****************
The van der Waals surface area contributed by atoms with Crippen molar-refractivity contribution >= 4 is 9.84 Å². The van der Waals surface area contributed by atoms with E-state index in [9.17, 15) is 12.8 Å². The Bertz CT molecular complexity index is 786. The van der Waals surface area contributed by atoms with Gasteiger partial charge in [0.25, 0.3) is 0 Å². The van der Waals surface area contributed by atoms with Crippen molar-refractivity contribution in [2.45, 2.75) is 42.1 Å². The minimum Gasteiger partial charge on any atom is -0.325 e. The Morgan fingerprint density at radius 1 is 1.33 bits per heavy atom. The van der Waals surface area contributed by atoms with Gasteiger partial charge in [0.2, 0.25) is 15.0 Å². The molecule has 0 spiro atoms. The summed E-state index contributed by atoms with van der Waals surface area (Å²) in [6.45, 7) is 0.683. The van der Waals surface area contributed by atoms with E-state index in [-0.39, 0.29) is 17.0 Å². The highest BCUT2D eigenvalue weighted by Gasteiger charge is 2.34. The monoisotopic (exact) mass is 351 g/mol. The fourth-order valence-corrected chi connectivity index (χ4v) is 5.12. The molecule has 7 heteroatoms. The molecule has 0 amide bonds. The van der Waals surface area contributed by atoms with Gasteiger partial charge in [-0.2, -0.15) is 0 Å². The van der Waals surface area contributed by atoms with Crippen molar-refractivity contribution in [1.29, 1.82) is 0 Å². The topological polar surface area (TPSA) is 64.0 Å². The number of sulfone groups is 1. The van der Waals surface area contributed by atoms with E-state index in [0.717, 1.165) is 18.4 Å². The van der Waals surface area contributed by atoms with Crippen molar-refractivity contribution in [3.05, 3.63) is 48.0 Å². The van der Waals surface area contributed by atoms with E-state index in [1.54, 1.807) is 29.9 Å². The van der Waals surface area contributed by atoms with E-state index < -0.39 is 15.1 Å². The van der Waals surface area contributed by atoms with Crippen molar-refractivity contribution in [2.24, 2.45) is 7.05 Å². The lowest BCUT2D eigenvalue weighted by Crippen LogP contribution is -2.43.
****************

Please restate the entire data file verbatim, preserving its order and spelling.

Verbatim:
The van der Waals surface area contributed by atoms with Crippen molar-refractivity contribution >= 4 is 9.84 Å². The van der Waals surface area contributed by atoms with E-state index in [9.17, 15) is 12.8 Å². The Bertz CT molecular complexity index is 786. The van der Waals surface area contributed by atoms with Gasteiger partial charge in [0.25, 0.3) is 0 Å². The van der Waals surface area contributed by atoms with Crippen molar-refractivity contribution in [2.45, 2.75) is 42.1 Å². The minimum Gasteiger partial charge on any atom is -0.325 e. The Morgan fingerprint density at radius 1 is 1.33 bits per heavy atom. The van der Waals surface area contributed by atoms with Gasteiger partial charge in [0.2, 0.25) is 15.0 Å². The molecule has 0 spiro atoms. The summed E-state index contributed by atoms with van der Waals surface area (Å²) in [6.45, 7) is 0.683. The van der Waals surface area contributed by atoms with E-state index in [-0.39, 0.29) is 17.0 Å². The highest BCUT2D eigenvalue weighted by Gasteiger charge is 2.34. The monoisotopic (exact) mass is 351 g/mol. The fourth-order valence-corrected chi connectivity index (χ4v) is 5.12. The molecule has 7 heteroatoms. The molecule has 0 amide bonds. The van der Waals surface area contributed by atoms with Gasteiger partial charge in [-0.2, -0.15) is 0 Å². The van der Waals surface area contributed by atoms with Crippen molar-refractivity contribution in [1.29, 1.82) is 0 Å². The topological polar surface area (TPSA) is 64.0 Å². The number of sulfone groups is 1. The van der Waals surface area contributed by atoms with E-state index in [0.717, 1.165) is 18.4 Å². The van der Waals surface area contributed by atoms with Crippen molar-refractivity contribution in [3.05, 3.63) is 48.0 Å². The van der Waals surface area contributed by atoms with E-state index in [1.54, 1.807) is 29.9 Å². The van der Waals surface area contributed by atoms with E-state index < -0.39 is 15.1 Å². The van der Waals surface area contributed by atoms with Crippen molar-refractivity contribution in [2.24, 2.45) is 7.05 Å². The lowest BCUT2D eigenvalue weighted by Crippen LogP contribution is -2.43.